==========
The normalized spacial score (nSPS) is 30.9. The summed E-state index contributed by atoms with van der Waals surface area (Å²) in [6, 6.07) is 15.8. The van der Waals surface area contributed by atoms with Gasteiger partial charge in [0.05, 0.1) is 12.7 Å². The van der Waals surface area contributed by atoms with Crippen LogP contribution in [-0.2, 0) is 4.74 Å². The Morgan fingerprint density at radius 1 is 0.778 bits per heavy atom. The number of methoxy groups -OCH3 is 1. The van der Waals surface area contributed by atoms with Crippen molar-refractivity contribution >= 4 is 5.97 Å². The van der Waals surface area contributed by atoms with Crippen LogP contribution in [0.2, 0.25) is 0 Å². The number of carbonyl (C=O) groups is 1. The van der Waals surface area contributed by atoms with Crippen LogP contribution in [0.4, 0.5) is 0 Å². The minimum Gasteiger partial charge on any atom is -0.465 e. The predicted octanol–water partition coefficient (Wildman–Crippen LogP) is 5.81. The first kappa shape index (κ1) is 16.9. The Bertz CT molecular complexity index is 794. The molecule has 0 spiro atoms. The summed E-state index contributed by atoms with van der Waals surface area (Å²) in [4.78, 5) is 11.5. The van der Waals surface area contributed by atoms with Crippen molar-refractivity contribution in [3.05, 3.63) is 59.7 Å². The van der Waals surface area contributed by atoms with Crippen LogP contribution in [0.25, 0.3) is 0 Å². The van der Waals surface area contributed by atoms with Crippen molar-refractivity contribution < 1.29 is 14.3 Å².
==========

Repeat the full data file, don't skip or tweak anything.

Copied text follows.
The normalized spacial score (nSPS) is 30.9. The summed E-state index contributed by atoms with van der Waals surface area (Å²) in [6, 6.07) is 15.8. The van der Waals surface area contributed by atoms with Gasteiger partial charge in [0.05, 0.1) is 12.7 Å². The van der Waals surface area contributed by atoms with Crippen LogP contribution in [-0.2, 0) is 4.74 Å². The Morgan fingerprint density at radius 1 is 0.778 bits per heavy atom. The number of methoxy groups -OCH3 is 1. The van der Waals surface area contributed by atoms with Crippen molar-refractivity contribution >= 4 is 5.97 Å². The van der Waals surface area contributed by atoms with Crippen LogP contribution in [0.2, 0.25) is 0 Å². The number of carbonyl (C=O) groups is 1. The van der Waals surface area contributed by atoms with Crippen LogP contribution in [0.4, 0.5) is 0 Å². The minimum Gasteiger partial charge on any atom is -0.465 e. The predicted octanol–water partition coefficient (Wildman–Crippen LogP) is 5.81. The first kappa shape index (κ1) is 16.9. The Bertz CT molecular complexity index is 794. The molecule has 0 spiro atoms. The summed E-state index contributed by atoms with van der Waals surface area (Å²) in [4.78, 5) is 11.5. The van der Waals surface area contributed by atoms with Crippen molar-refractivity contribution in [3.05, 3.63) is 59.7 Å². The van der Waals surface area contributed by atoms with Crippen LogP contribution in [0.25, 0.3) is 0 Å². The van der Waals surface area contributed by atoms with Crippen molar-refractivity contribution < 1.29 is 14.3 Å².